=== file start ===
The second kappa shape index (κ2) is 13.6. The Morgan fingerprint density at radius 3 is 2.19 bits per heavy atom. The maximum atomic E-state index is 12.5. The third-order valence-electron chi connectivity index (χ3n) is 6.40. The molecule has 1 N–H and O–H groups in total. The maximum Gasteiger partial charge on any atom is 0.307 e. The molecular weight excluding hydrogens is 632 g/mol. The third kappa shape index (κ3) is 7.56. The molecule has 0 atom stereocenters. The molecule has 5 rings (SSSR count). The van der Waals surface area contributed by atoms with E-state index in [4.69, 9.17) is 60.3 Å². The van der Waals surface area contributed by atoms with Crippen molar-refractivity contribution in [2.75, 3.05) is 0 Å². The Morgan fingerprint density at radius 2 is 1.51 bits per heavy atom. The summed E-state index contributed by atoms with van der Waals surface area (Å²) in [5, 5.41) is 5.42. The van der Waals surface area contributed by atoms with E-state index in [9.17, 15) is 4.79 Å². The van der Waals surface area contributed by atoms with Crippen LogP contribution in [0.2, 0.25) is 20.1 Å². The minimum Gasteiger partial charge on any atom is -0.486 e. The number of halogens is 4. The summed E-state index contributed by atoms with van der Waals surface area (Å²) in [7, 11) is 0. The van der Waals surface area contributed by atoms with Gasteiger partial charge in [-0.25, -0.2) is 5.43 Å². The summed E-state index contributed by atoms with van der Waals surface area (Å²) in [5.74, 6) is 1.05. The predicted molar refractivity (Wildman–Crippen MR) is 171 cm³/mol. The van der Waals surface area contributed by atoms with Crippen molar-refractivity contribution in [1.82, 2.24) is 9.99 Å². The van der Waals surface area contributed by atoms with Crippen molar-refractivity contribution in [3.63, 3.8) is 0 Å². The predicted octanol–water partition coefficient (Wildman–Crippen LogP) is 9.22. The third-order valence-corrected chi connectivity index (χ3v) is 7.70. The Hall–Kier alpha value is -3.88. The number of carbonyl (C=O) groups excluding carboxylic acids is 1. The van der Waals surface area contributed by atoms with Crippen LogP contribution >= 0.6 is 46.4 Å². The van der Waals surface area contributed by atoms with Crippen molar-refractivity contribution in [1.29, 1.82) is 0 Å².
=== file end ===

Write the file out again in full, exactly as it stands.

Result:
The second kappa shape index (κ2) is 13.6. The Morgan fingerprint density at radius 3 is 2.19 bits per heavy atom. The maximum atomic E-state index is 12.5. The third-order valence-electron chi connectivity index (χ3n) is 6.40. The molecule has 1 N–H and O–H groups in total. The maximum Gasteiger partial charge on any atom is 0.307 e. The molecular weight excluding hydrogens is 632 g/mol. The third kappa shape index (κ3) is 7.56. The molecule has 0 atom stereocenters. The molecule has 5 rings (SSSR count). The van der Waals surface area contributed by atoms with E-state index in [4.69, 9.17) is 60.3 Å². The van der Waals surface area contributed by atoms with Crippen molar-refractivity contribution in [2.75, 3.05) is 0 Å². The Morgan fingerprint density at radius 2 is 1.51 bits per heavy atom. The summed E-state index contributed by atoms with van der Waals surface area (Å²) in [5, 5.41) is 5.42. The van der Waals surface area contributed by atoms with E-state index in [9.17, 15) is 4.79 Å². The van der Waals surface area contributed by atoms with Crippen LogP contribution in [0.2, 0.25) is 20.1 Å². The minimum Gasteiger partial charge on any atom is -0.486 e. The number of halogens is 4. The summed E-state index contributed by atoms with van der Waals surface area (Å²) in [7, 11) is 0. The van der Waals surface area contributed by atoms with Gasteiger partial charge in [-0.25, -0.2) is 5.43 Å². The summed E-state index contributed by atoms with van der Waals surface area (Å²) in [5.74, 6) is 1.05. The predicted molar refractivity (Wildman–Crippen MR) is 171 cm³/mol. The van der Waals surface area contributed by atoms with Crippen molar-refractivity contribution in [1.82, 2.24) is 9.99 Å². The van der Waals surface area contributed by atoms with Crippen molar-refractivity contribution in [3.63, 3.8) is 0 Å². The predicted octanol–water partition coefficient (Wildman–Crippen LogP) is 9.22. The third-order valence-corrected chi connectivity index (χ3v) is 7.70. The Hall–Kier alpha value is -3.88. The number of carbonyl (C=O) groups excluding carboxylic acids is 1. The van der Waals surface area contributed by atoms with Crippen LogP contribution >= 0.6 is 46.4 Å². The van der Waals surface area contributed by atoms with Crippen molar-refractivity contribution in [1.29, 1.82) is 0 Å².